CHP's gestapo-like hands free cell phone crackdown and multiple San Diego County DUI - related cop agencies run rampant vis a vis the "Hands Free is Ticket Free" campaign.
Cops zeroed in on drivers Jan. 18 - Jan. 20. 593 citations were issued for those who violated the law. 36 people were cited for TWD texting while driving, a violation of California Vehicle Code Section 23123.5.
California Vehicle Code - Section 23123.5:
(a)A person shall not drive a motor vehicle while using an electronic wireless communications device to write, send, or read a text-based communication.
(b)As used in this section "write, send, or read a text-based communication" means using an electronic wireless communications device to manually communicate with any person using a text-based communication, including, but not limited to, communications referred to as a text message, instant message, or electronic mail.
(c)For purposes of this section, a person shall not be deemed to be writing, reading, or sending a text-based communication if the person reads, selects, or enters a telephone number or name in an electronic wireless communications device for the purpose of making or receiving a telephone call.
(d)A violation of this section is an infraction punishable by a base fine of twenty dollars ($20) for a first offense and fifty dollars ($50) for each subsequent offense.
(e)This section does not apply to an emergency services professional using an electronic wireless communications device while operating an authorized emergency vehicle, as defined in Section 165, in the course and scope of his or her duties.
California Vehicle Code section 23123:
(a)A person shall not drive a motor vehicle while using a wireless telephone unless that telephone is specifically designed and configured to allow hands-free listening and talking, and is used in that manner while driving.
(b)A violation of this section is an infraction punishable by a base fine of twenty dollars ($20) for a first offense and fifty dollars ($50) for each subsequent offense.
(c)This section does not apply to a person using a wireless telephone for emergency purposes, including, but not limited to, an emergency call to a law enforcement agency, health care provider, fire department, or other emergency services agency or entity.
(d)This section does not apply to an emergency services professional using a wireless telephone while operating an authorized emergency vehicle, as defined in Section 165, in the course and scope of his or her duties.
(e)This section does not apply to a person when using a digital two-way radio that utilizes a wireless telephone that operates by depressing a push-to-talk feature and does not require immediate proximity to the ear of the user, and the person is driving one of the following vehicles:
(1)(A)A motor truck, as defined in Section 410, or a truck tractor, as defined in Section 655, that requires either a commercial class A or class B driver's license to operate.
(B)The exemption under subparagraph (A) does not apply to a person driving a pickup truck, as defined in Section 471.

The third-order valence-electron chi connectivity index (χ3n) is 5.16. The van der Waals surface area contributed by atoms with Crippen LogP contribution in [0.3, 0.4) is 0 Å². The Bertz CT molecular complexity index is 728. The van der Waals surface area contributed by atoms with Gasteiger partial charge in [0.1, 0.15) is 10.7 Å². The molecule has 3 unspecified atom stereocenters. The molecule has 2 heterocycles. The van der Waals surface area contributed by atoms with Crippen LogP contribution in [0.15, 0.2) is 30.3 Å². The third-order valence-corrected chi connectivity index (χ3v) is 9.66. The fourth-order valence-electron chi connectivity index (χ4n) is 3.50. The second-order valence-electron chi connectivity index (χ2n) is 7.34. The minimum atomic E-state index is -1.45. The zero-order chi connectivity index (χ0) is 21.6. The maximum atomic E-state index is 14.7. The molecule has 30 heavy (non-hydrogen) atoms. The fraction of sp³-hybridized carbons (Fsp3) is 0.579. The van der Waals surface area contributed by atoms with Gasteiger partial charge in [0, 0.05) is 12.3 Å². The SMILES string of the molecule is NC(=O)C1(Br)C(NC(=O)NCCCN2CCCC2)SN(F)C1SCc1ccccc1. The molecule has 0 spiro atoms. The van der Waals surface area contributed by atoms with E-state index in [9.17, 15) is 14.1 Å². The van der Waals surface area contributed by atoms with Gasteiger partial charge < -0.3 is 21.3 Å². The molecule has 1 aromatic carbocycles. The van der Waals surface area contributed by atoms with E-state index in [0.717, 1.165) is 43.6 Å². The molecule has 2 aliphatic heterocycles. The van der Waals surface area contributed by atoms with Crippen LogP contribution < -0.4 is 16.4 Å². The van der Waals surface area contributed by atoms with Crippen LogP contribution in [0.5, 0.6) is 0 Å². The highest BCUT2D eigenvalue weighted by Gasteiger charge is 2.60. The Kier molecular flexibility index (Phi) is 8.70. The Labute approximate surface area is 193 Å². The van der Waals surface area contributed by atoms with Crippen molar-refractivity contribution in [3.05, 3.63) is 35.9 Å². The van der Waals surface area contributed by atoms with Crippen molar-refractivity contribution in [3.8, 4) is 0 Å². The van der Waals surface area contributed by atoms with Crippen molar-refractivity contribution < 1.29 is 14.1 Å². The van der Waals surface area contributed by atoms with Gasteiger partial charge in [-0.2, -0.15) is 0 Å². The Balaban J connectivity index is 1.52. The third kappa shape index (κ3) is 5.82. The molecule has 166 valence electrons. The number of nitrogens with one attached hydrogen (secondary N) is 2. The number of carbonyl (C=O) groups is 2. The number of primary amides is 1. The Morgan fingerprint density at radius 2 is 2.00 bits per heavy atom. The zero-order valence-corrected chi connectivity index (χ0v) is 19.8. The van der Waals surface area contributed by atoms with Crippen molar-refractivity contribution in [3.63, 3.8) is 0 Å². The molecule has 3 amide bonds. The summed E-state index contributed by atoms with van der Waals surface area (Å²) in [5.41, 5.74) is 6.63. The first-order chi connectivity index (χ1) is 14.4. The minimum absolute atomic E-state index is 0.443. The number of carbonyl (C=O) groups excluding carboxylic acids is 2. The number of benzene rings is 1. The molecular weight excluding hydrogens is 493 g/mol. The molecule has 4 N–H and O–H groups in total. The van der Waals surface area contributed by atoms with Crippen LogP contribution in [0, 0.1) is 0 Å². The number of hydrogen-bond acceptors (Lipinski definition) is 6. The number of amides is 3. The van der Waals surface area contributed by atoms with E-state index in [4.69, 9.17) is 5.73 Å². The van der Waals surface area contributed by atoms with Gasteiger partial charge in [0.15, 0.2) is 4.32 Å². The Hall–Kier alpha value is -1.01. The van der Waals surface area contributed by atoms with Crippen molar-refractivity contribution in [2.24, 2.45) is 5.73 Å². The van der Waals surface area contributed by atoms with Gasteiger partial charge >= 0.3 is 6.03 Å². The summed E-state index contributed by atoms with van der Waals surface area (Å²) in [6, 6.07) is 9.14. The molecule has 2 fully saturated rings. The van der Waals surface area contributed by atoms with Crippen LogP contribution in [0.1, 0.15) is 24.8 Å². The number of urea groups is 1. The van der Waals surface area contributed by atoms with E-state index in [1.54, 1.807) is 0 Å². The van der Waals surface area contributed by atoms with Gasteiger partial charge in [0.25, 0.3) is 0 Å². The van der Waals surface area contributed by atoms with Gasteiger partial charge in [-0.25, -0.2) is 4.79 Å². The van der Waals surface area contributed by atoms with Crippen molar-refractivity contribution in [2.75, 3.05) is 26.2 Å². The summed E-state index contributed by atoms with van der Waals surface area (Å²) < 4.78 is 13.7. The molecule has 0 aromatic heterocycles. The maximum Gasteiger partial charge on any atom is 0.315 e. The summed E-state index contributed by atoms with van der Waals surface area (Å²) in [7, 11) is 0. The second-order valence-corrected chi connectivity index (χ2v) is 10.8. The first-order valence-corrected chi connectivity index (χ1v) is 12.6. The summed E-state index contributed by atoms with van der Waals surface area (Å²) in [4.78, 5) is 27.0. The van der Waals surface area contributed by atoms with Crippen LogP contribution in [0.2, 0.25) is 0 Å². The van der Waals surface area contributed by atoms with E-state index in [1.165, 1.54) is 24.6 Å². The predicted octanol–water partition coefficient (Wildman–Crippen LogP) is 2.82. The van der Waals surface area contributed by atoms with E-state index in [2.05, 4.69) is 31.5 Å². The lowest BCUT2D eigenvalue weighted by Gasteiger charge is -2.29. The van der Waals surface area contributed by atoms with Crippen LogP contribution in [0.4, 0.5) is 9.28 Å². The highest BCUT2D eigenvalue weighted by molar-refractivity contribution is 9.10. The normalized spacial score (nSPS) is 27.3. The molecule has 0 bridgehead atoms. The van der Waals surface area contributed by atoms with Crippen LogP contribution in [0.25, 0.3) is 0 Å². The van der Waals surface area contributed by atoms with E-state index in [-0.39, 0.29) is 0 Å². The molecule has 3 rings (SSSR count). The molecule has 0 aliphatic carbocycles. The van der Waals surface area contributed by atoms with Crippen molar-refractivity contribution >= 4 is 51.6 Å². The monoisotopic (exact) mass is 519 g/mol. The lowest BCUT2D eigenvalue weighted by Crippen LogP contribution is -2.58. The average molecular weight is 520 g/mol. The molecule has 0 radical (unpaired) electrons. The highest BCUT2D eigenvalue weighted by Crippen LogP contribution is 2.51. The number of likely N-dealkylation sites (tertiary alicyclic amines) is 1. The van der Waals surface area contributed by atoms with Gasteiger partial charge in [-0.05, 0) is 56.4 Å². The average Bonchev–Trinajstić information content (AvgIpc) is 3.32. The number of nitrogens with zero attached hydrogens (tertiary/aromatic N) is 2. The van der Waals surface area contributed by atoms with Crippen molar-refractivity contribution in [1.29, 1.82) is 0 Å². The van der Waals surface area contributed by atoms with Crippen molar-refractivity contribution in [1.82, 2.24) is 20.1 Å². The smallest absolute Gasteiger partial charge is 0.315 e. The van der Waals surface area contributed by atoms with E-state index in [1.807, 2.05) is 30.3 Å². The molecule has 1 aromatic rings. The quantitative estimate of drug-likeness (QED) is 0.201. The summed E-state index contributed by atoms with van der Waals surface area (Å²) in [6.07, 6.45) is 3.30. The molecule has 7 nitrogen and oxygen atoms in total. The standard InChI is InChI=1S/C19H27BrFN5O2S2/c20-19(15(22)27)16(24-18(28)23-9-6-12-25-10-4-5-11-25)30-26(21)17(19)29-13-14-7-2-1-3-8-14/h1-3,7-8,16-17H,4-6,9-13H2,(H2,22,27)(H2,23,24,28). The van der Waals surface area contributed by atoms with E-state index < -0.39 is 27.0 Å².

(2)An implement of husbandry that is listed or described in Chapter 1 (commencing with Section 36000) of Division 16.
(3)A farm vehicle that is exempt from registration and displays an identification plate as specified in Section 5014 and is listed in Section 36101.
(4)A commercial vehicle, as defined in Section 260, that is registered to a farmer and driven by the farmer or an employee of the farmer, and is used in conducting commercial agricultural operations, including, but not limited to, transporting agricultural products, farm machinery, or farm supplies to, or from, a farm.
(5)A tow truck, as defined in Section 615.
(f)This section does not apply to a person driving a schoolbus or transit vehicle that is subject to Section 23125.
(g)This section does not apply to a person while driving a motor vehicle on private property.
A valid loophole, California law does not prohibit drivers from dialing their phones, but dui lawyers advise against it as the cops are looking for any phone contact to pull someone over. Sometimes they pull people over for putting a burrito to their mouth.
An officer’s subjective conclusion the “texting wile driving” law has been violated also does not support a detention if he/she is wrong. Police error about the requirements for traffic detentions, good faith or not, do not support the stop and ensuing warrantless evidence collections. People v. White (2003) 107 Cal.App.4th 639, 644; People v. Hernandez (2003) 110 Cal.App.4th Supp. 1, 5; People v. Butler (1988) 202 Cal.App.3d 602, 607; United States v. Mariscal (9th Cir. 2002) 285 F.3d 1127, 1130 [“If an officer simply does not know the law, and makes a stop based upon objective facts that cannot constitute a violation, his suspicions cannot be reasonable. The chimera created by his imaginings cannot be used against the driver.”]
A suspicion based on such a mistaken view of the
law cannot be the reasonable suspicion required for
the Fourth Amendment, because "the legal justification
[for a traffic stop] must be objectively grounded."
In other words, if an officer makes a traffic stop
based on a mistake of law, the stop violates the
United States v. Twilley (9th Cir. 2000) 222 F.3d 1092, 1096
See also United States v. King, 244 F.3d 736, 741-42 (9th Cir. 2001) (a mistaken
belief that a driver's conduct violated the law could not support a reasonable suspicion that a crime had been committed, even if the officer otherwise behaved reasonably).
During CHP's first overzealous cell phone crackdown in November, more than 1,100 drivers were ticketed for talking or texting during a 2-day period.
The latest numbers showed more drivers seem to be getting the message, but officers also said fewer agencies were involved in this operation, attorneys are told.
Fines vary by county, but court costs and other fees reach $150.